As you can see from the image above, I started at the top or last step in the History and created a Snapshot of the History as it was at that time. The Snapshots panel is directly above the History Panel and you create a new Snapshot by pressing the + icon. By default Lightroom labels the Snapshot with the current date and time, but I suggest you rename it to something that makes sense to you. A week from now, will you remember what “January 30, 2014 5:13pm” meant in terms of that image? Probably not. In this case I simply called the Snapshot ‘Luminance Smoothing’. From there I went back into History to the Vibrance step, and again converted the image to black and white, then made some other processing developments as a black and white image. In the column on the right you can see the new History beginning from that point. I finally decided I didn’t like it as a black and white image and wanted to revert the image back to the colour version that I had. By clicking on the Snapshot I had created Lightroom returned the image to colour state it was in when the Snapshot was created. Note that the History steps in arriving to that place have not been restored, but the image looks as it did and all of the sliders are set as they were when I made the Snapshot. You can have one, two or more Snapshots for any image and clicking on any of them will show the image as it was when the Snapshots were made.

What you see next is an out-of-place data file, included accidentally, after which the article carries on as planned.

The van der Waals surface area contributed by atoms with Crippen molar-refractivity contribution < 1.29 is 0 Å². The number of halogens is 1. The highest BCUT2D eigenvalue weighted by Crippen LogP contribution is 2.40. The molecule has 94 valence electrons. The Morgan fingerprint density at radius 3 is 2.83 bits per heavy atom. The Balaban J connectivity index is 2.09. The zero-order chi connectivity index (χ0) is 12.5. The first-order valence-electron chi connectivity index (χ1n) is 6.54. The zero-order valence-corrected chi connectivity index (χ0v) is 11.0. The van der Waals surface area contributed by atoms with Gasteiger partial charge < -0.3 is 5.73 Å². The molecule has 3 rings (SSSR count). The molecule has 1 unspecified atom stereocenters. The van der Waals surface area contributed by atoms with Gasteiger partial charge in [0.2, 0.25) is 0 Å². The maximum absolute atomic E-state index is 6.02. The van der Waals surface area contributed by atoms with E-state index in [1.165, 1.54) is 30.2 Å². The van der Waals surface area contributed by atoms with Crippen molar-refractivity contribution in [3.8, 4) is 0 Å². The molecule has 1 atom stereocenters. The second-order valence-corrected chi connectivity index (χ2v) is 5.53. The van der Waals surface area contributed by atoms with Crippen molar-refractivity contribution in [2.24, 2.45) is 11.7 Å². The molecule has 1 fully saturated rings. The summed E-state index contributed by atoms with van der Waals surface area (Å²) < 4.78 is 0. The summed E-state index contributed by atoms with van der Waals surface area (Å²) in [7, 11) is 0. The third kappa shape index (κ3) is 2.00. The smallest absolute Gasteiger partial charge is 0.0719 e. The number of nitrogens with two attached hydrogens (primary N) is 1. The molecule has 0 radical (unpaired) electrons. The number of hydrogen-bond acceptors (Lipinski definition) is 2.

Virtual Copies are what the name suggests – copies of an image that exist only in the Lightroom database (catalogue). As mentioned at the top of this post, Lightroom uses the information from the image file to build its own preview images, and it’s those previews that you work with in Lightroom. Lightroom uses different previews in the Library and Develop modules, and will refer back to the original image in the Develop module (unless you build Smart Previews before or after import, but that’s a topic for another time.) When you make a Virtual Copy Lightroom will duplicate the look of the image as it was when the Virtual Copy was made, but from that point Lightroom will treat the master image and the Virtual Copy or Copies as separate images – meaning that they each have their own History, etc. The History file for a Virtual Copy begins when it is made so it will not contain the History for the original image. Virtual Copies are designated in Lightroom by having a little curled up corner in the bottom left of the image. Since Virtual Copies do not exist outside of Lightroom it’s impossible to give a Virtual Copy a different file name than the master file, but it is possible to change the default Copy Name from Copy 1, 2, 3… to something more appropriate.